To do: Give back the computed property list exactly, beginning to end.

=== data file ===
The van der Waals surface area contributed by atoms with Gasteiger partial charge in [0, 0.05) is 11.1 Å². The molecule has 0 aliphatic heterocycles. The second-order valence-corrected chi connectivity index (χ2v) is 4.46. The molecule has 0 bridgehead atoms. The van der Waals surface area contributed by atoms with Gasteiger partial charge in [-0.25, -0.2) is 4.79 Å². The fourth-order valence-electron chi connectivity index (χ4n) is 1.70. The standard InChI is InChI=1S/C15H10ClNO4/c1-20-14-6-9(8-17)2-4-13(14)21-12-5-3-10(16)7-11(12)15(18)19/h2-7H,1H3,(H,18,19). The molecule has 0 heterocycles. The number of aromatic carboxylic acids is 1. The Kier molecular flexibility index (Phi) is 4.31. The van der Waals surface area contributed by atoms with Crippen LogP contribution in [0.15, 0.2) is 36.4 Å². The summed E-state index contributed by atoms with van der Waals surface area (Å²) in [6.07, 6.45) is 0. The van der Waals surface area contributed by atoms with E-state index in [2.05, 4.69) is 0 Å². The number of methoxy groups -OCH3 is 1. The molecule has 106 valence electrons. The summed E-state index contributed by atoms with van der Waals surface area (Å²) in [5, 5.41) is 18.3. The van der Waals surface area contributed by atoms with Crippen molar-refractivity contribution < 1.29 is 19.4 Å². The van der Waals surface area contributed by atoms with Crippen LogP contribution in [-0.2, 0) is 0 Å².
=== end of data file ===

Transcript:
The van der Waals surface area contributed by atoms with Gasteiger partial charge in [0, 0.05) is 11.1 Å². The molecule has 0 aliphatic heterocycles. The second-order valence-corrected chi connectivity index (χ2v) is 4.46. The molecule has 0 bridgehead atoms. The van der Waals surface area contributed by atoms with Gasteiger partial charge in [-0.25, -0.2) is 4.79 Å². The fourth-order valence-electron chi connectivity index (χ4n) is 1.70. The standard InChI is InChI=1S/C15H10ClNO4/c1-20-14-6-9(8-17)2-4-13(14)21-12-5-3-10(16)7-11(12)15(18)19/h2-7H,1H3,(H,18,19). The molecule has 0 heterocycles. The number of aromatic carboxylic acids is 1. The Kier molecular flexibility index (Phi) is 4.31. The van der Waals surface area contributed by atoms with Crippen LogP contribution in [0.15, 0.2) is 36.4 Å². The summed E-state index contributed by atoms with van der Waals surface area (Å²) in [6.07, 6.45) is 0. The van der Waals surface area contributed by atoms with E-state index in [2.05, 4.69) is 0 Å². The number of methoxy groups -OCH3 is 1. The molecule has 106 valence electrons. The summed E-state index contributed by atoms with van der Waals surface area (Å²) in [5, 5.41) is 18.3. The van der Waals surface area contributed by atoms with Crippen molar-refractivity contribution < 1.29 is 19.4 Å². The van der Waals surface area contributed by atoms with Crippen LogP contribution in [-0.2, 0) is 0 Å².